Tumors and DNA adducts in mice exposed to benzo[a]pyrene and coal tars: Implications for risk assessment

L. S. Goldstein, E. H. Weyand, S. Safe, M. Steinberg, S. J. Culp, D. W. Gaylor, F. A. Beland, L. V. Rodriguez

Research output: Contribution to journalArticlepeer-review

48 Scopus citations


Current methods to estimate the quantitative cancer risk of complex mixtures of polycyclic aromatic hydrocarbons (PAH) such as coal tar assume that overall potency can be derived from knowledge of the concentration of a few carcinogenic components such as benzo[a]pyrene (B[a]P). Genotoxic damage, such as DNA adducts, is thought to be an essential aspect of PAH-induced tumorigenesis and could be a biomarker for exposure useful for estimating risk. However, the role of B[a]P and the relationship of adduct formation in tumorigenesis have not been tested rigorously in models appropriate for human health risk assessment. Therefore, we directly compared tumor induction and adduct formation by B[a]P and coal tars in several experimental protocols, including one broadly accepted and used by regulators. We found that B[a]P content did not account for tumor incidences after exposure to coal tars. DNA adducts were found in both tumors and tumor-free tissue and tumor outcomes were not predicted by either quantitation of total DNA adducts or by the DNA adduct formed by B[a]P. These data suggest that risk assessments based on B[a]P content may not predict accurately risk to human health posed by environmental PAH.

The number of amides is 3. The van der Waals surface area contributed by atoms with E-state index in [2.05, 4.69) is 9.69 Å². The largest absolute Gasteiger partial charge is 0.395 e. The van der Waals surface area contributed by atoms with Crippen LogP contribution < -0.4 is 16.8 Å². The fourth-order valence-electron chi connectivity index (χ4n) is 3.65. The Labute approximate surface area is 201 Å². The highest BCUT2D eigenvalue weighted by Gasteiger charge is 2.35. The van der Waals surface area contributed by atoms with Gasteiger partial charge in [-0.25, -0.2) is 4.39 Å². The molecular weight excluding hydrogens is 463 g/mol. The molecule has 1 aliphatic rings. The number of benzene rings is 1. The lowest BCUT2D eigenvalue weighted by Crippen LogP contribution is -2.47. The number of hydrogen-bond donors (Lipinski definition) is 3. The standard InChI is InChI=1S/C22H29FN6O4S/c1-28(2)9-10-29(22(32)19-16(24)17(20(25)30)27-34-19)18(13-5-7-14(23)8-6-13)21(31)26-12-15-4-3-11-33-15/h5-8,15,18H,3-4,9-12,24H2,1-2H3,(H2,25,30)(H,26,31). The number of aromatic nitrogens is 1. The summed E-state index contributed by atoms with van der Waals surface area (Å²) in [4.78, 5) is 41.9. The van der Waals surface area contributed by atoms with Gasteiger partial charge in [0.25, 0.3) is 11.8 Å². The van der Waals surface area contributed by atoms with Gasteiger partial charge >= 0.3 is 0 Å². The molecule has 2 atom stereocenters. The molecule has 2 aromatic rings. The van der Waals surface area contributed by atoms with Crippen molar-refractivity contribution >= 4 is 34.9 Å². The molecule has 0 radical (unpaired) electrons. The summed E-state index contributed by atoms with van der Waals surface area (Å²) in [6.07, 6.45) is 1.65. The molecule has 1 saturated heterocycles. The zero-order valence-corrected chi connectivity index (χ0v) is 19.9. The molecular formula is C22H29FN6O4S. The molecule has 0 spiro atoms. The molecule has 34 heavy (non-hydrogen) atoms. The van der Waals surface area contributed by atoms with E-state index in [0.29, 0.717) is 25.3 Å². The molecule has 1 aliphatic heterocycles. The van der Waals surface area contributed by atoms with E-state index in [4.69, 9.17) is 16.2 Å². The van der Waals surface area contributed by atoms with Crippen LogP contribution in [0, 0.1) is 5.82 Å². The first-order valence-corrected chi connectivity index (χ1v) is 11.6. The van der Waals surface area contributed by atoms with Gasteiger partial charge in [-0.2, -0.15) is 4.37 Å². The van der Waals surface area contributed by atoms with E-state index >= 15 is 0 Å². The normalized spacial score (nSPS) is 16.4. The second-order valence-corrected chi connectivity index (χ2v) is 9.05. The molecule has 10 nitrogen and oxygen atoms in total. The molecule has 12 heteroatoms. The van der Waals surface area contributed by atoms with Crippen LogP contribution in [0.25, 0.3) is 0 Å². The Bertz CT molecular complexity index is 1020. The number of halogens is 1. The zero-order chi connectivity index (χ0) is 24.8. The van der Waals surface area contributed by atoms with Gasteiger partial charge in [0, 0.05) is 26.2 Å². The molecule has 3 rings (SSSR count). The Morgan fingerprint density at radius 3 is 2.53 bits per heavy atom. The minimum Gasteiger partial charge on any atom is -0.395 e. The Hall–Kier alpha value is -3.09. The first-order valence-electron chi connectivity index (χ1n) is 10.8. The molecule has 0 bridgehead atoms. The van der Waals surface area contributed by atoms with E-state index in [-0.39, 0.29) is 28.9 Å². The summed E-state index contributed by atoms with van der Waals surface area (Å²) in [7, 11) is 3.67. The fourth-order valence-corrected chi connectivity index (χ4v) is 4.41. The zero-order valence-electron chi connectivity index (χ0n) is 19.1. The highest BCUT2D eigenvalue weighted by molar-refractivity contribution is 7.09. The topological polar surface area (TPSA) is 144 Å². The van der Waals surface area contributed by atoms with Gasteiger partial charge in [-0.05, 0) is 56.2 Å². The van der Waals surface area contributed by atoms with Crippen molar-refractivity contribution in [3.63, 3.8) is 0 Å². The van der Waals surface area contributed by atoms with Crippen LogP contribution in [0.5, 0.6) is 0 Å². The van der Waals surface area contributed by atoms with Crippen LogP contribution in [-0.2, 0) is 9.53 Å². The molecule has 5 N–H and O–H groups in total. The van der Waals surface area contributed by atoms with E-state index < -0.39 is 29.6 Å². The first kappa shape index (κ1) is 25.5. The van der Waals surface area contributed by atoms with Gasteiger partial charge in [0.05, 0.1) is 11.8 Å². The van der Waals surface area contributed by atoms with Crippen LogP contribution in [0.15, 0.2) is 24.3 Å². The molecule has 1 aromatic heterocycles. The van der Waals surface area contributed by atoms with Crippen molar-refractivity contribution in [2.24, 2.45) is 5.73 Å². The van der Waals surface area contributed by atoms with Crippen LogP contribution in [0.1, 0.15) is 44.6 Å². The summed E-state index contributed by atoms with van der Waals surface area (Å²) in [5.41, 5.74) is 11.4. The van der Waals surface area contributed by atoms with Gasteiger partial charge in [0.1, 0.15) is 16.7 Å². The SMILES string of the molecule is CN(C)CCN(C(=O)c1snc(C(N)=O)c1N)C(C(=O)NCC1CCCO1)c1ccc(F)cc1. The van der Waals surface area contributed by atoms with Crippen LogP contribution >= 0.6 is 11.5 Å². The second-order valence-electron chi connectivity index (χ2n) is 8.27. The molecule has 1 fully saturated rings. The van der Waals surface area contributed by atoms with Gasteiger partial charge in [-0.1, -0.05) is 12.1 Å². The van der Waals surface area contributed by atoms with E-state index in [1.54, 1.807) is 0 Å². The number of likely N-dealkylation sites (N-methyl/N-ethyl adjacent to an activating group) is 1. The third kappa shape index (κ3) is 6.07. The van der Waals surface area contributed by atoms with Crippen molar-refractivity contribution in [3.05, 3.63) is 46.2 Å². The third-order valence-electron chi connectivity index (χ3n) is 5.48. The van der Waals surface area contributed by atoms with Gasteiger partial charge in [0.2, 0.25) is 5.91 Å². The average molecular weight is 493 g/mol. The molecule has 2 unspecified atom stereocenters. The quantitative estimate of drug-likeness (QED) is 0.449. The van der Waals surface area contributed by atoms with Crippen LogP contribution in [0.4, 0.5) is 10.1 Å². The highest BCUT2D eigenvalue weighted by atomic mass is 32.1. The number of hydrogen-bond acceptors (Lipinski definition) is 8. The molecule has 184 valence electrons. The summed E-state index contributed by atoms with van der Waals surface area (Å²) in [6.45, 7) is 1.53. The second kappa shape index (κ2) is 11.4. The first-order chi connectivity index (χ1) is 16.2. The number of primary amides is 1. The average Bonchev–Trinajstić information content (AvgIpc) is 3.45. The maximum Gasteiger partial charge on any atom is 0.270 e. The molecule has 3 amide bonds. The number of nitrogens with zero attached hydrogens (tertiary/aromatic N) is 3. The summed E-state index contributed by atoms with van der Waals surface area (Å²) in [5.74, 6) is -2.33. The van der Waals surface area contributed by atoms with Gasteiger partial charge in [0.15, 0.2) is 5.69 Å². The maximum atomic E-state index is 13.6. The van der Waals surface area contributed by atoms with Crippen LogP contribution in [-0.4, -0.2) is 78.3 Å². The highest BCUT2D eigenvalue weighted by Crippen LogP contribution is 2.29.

Original languageEnglish (US)
Pages (from-to)1325-1330
Number of pages6
JournalEnvironmental health perspectives
Issue numberSUPPL. 6
StatePublished - 1998


  • A/J mouse
  • Benzo[a]pyrene
  • Benzpyrenediolepoxide
  • Coal tar
  • DNA adducts
  • Forestomach tumors
  • Infant mouse
  • Liver tumors
  • Lung tumors
  • Risk assessment

ASJC Scopus subject areas

  • Public Health, Environmental and Occupational Health
  • Health, Toxicology and Mutagenesis


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